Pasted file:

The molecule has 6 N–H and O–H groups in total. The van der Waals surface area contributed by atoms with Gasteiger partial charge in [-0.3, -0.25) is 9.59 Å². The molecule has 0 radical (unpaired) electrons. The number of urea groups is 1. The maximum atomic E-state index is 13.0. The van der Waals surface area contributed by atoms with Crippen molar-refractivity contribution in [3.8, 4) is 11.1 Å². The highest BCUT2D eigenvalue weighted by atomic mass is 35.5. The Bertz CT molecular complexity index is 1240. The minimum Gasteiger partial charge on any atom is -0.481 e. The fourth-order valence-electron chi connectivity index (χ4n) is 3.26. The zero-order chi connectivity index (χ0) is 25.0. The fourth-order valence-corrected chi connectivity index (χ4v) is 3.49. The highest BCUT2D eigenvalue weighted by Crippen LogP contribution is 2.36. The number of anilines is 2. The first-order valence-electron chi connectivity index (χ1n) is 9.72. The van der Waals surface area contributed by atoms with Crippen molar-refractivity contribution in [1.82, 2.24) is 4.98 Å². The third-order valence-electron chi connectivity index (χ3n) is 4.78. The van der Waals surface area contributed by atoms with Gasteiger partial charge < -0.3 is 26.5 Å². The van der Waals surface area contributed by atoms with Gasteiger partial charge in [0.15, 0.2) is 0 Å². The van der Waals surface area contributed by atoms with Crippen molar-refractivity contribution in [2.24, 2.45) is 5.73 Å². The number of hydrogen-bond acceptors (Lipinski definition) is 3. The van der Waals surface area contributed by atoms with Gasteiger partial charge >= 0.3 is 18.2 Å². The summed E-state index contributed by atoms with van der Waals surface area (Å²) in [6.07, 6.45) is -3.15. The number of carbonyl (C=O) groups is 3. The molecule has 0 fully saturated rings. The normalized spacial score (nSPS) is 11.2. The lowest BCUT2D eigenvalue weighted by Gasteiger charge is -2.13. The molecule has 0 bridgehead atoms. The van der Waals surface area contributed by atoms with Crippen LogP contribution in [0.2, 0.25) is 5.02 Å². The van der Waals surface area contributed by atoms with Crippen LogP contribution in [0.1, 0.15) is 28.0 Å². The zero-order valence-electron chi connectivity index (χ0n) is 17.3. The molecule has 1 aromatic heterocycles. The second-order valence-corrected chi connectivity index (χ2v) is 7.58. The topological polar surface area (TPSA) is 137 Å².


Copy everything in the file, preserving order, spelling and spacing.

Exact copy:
The molecule has 6 N–H and O–H groups in total. The van der Waals surface area contributed by atoms with Gasteiger partial charge in [-0.3, -0.25) is 9.59 Å². The molecule has 0 radical (unpaired) electrons. The number of urea groups is 1. The maximum atomic E-state index is 13.0. The van der Waals surface area contributed by atoms with Crippen molar-refractivity contribution in [3.8, 4) is 11.1 Å². The highest BCUT2D eigenvalue weighted by atomic mass is 35.5. The Bertz CT molecular complexity index is 1240. The minimum Gasteiger partial charge on any atom is -0.481 e. The fourth-order valence-electron chi connectivity index (χ4n) is 3.26. The zero-order chi connectivity index (χ0) is 25.0. The fourth-order valence-corrected chi connectivity index (χ4v) is 3.49. The highest BCUT2D eigenvalue weighted by Crippen LogP contribution is 2.36. The number of anilines is 2. The first-order valence-electron chi connectivity index (χ1n) is 9.72. The van der Waals surface area contributed by atoms with Crippen molar-refractivity contribution in [1.82, 2.24) is 4.98 Å². The third-order valence-electron chi connectivity index (χ3n) is 4.78. The van der Waals surface area contributed by atoms with Gasteiger partial charge < -0.3 is 26.5 Å². The van der Waals surface area contributed by atoms with Gasteiger partial charge in [0.15, 0.2) is 0 Å². The van der Waals surface area contributed by atoms with Crippen molar-refractivity contribution in [2.24, 2.45) is 5.73 Å². The number of hydrogen-bond acceptors (Lipinski definition) is 3. The van der Waals surface area contributed by atoms with Gasteiger partial charge >= 0.3 is 18.2 Å². The summed E-state index contributed by atoms with van der Waals surface area (Å²) in [6.07, 6.45) is -3.15. The number of carbonyl (C=O) groups is 3. The molecule has 0 fully saturated rings. The normalized spacial score (nSPS) is 11.2. The lowest BCUT2D eigenvalue weighted by Gasteiger charge is -2.13. The molecule has 0 bridgehead atoms. The van der Waals surface area contributed by atoms with Crippen LogP contribution in [0.2, 0.25) is 5.02 Å². The van der Waals surface area contributed by atoms with Crippen LogP contribution in [0.1, 0.15) is 28.0 Å². The zero-order valence-electron chi connectivity index (χ0n) is 17.3. The molecule has 1 aromatic heterocycles. The second-order valence-corrected chi connectivity index (χ2v) is 7.58. The topological polar surface area (TPSA) is 137 Å².